Every once in a while you come across the perfect wedding day: the weather is favorable, the venue is elaborate, and the wedding party is the most photogenic group you have ever photographed. But all too often you come across a different scene: it’s the coldest day of the year, the venue’s most promising background is a brick wall, and the couple admits that they sometimes feel a little awkward in front of a camera. But, in BOTH of these situations they hired you for your creative work.
How do you remain creative in a non-creative environment while at the same time ensuring that your couple feels and looks relaxed and natural in each frame? One way we do this is by focusing on facilitating interaction.
1. Don’t give them time to think, just react.
It is important to remain open to spontaneity. It will make your images feel free and natural. One way we create this look with a couple or wedding party is by immediately switching the tempo. For example, we might pose the bridesmaids, stand back about twenty feet from them, and then ask them to slowly walk toward the camera. When they reach the close position we desire, we quickly ask them to run in and give the bride a hug. By the tone of our voice and the call to move immediately, our subjects simply and naturally react.
Another way to capture personality is through mimicry. We love gently pulling out humor and emotion while working with the wedding party. In the next photo example, we asked the bridesmaids to turn their heads to the side, and as we counted to three they were to look back at us. As they looked at us, the girls unconsciously mimicked the same expression we had. We were able to use a blank wall and their delightful personalities to create a genuine image. This reflected the carefree humor of the bride and her bridesmaids.
2. Move closer and closer and closer.
If you’re hired for your creativity, it’s important to give the couple more than the traditional posed photos—the ones with the couple smiling at the camera. Creative images illustrate the romance and love the couple has for each other. When your clients are in love, there are intimate moments just waiting to be encouraged and released. We find these moments by placing the couple close together, asking them to move closer to each other without kissing, and then asking them to keep holding that position while we get different perspectives. We want them to be in this moment long enough to let it evolve into something undisrupted and natural. A photographer’s voice and calm demeanor is important during this intimate time. We like to use encouraging phrases along the way so the couple feels relaxed and unrestrained, yet we also use a telephoto lens so we can remain a good distance away while still getting those close-up images.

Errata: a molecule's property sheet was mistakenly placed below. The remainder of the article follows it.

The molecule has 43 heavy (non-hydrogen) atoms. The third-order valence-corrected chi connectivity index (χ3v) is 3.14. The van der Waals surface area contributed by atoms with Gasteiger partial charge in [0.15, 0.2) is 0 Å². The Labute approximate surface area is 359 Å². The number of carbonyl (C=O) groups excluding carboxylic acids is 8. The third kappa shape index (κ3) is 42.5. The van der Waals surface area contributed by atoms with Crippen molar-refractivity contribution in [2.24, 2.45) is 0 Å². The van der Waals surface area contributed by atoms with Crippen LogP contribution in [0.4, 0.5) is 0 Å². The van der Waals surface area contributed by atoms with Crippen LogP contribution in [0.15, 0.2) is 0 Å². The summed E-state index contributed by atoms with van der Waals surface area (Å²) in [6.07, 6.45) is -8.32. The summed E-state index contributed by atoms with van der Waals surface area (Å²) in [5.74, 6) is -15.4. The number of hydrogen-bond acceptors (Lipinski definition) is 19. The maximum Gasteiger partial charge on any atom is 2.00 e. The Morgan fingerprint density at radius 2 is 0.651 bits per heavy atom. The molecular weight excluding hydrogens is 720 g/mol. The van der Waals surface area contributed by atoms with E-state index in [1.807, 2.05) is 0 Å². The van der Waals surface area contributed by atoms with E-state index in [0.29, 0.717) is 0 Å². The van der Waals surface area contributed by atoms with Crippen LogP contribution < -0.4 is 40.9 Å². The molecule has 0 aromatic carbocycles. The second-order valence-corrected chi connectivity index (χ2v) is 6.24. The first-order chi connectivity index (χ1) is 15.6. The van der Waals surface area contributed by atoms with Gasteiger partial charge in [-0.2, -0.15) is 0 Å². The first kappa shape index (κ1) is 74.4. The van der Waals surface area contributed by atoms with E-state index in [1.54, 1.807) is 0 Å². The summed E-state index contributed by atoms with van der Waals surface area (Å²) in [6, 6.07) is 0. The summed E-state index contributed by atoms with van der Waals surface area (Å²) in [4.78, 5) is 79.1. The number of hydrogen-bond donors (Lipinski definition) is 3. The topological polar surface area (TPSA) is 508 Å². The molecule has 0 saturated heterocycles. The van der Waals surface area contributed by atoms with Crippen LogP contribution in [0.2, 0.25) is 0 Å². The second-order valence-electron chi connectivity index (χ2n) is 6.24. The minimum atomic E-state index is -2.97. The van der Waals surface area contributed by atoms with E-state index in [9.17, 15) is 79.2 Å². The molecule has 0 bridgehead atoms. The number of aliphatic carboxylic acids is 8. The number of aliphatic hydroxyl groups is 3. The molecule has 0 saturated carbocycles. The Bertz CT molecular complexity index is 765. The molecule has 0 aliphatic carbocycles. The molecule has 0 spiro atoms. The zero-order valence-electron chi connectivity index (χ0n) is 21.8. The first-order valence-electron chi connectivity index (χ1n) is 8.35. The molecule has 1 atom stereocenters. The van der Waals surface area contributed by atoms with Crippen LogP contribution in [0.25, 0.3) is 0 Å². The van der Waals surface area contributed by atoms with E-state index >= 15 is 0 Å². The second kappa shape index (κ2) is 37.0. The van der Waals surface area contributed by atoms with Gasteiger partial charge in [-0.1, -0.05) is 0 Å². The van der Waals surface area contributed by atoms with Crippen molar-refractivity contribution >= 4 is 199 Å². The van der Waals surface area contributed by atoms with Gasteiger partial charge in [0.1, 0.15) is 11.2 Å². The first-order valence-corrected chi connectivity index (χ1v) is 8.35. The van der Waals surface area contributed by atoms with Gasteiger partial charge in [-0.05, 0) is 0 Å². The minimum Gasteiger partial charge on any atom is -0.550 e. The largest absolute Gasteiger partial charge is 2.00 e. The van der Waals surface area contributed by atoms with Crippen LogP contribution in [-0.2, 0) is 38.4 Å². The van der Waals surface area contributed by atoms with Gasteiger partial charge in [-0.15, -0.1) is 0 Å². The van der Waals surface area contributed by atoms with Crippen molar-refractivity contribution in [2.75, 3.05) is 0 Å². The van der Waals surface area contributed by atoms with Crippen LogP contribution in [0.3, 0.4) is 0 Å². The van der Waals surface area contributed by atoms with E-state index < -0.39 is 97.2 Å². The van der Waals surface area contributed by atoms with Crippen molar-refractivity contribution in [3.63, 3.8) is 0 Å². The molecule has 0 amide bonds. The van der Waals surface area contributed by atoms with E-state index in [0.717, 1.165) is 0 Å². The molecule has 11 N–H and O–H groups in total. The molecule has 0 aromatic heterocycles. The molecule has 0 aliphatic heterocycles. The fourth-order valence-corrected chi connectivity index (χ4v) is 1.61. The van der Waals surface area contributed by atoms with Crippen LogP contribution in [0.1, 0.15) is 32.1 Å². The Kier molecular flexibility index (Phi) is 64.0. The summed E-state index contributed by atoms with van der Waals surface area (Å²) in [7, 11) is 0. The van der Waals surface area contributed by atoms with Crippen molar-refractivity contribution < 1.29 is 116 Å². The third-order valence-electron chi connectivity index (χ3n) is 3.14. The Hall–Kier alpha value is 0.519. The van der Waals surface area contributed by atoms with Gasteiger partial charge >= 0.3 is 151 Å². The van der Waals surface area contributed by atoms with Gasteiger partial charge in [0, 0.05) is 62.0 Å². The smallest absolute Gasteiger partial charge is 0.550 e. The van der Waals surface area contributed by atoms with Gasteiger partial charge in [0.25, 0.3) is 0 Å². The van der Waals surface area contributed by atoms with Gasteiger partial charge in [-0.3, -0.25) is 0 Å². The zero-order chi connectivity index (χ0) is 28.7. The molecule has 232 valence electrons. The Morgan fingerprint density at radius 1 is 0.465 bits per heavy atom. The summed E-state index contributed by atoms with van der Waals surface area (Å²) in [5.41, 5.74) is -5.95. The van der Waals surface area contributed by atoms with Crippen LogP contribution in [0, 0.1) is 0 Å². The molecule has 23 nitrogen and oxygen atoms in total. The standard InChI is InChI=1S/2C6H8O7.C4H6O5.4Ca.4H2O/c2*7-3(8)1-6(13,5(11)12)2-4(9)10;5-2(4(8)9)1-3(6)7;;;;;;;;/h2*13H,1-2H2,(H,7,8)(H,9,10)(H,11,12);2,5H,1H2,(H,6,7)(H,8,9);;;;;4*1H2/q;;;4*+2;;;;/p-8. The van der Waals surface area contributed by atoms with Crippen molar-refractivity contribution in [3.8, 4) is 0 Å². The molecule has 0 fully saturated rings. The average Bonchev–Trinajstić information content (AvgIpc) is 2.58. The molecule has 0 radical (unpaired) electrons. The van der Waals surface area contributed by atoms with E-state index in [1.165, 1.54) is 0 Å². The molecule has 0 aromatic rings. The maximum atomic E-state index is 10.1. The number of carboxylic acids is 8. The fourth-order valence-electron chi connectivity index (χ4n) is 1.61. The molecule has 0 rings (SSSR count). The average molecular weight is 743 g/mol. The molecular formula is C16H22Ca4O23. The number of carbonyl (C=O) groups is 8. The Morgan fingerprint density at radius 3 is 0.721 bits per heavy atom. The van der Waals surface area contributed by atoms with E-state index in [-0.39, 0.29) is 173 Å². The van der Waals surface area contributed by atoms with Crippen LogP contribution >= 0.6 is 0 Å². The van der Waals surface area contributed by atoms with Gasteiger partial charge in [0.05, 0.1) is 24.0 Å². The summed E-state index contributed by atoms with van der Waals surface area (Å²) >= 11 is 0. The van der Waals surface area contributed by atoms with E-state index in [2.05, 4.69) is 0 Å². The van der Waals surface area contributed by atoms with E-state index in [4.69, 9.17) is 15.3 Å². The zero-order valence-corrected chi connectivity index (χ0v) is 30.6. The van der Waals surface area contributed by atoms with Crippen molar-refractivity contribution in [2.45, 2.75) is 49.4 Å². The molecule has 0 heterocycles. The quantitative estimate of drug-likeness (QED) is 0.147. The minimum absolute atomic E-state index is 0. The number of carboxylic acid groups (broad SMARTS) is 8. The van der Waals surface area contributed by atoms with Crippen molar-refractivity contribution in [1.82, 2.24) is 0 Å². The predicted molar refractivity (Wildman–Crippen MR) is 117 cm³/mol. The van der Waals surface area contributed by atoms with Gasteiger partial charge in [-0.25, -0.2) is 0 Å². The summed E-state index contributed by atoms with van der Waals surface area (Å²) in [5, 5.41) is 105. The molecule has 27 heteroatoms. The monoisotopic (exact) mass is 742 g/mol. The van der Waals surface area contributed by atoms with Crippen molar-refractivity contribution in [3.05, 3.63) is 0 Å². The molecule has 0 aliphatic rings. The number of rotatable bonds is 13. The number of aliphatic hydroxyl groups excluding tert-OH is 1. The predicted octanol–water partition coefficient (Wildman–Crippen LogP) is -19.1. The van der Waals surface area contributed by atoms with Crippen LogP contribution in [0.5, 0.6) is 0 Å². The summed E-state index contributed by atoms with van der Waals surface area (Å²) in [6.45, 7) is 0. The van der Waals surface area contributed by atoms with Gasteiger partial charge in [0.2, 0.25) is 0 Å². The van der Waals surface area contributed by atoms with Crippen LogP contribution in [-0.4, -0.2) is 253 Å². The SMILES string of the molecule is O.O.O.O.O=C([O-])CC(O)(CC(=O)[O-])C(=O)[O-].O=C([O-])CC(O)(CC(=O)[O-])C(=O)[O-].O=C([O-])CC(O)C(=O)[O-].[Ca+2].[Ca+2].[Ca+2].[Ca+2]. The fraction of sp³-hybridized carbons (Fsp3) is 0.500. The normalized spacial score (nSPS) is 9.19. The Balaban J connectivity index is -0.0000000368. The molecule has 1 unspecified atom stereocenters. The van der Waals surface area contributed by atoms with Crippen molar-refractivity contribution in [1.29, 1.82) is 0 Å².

3. Study the couple and wedding party.
Does the groom make the bride laugh? Is there a certain look she has reserved only for him? Is there a groomsman or bridesmaid who isn’t afraid of attention? When we meet the couple in our meeting prior to the wedding day, we begin to watch them and see how they interact together and we start to ask them many questions about themselves, their families, and their wedding party. During the wedding day we continue to observe personalities, and seek out the traits that can facilitate interaction. The entire day we strive to attune ourselves to every aspect of the wedding. In this next photo example, we had a couple request the popular—and rather infamous—jumping photo. We wanted to give the couple what they desired, but also add a twist to the idea. As we observed the wedding party, we discovered the groomsman who had a knack for making others laugh. We quietly asked him before the photo if he would jump a second early as we counted down. From studying the wedding party and adding this simple change from the ordinary, we created some wonderful interaction between the individuals.
When we focus on interaction, we can work creatively with any environment. We achieve this through constant listening and observing. We want to know our couples, families, and wedding parties well so we can give them timeless images. We would love to hear any ideas you may have on facilitating interaction and working in a noncreative environment!
Written by Jackie and Whitney of Selah Photography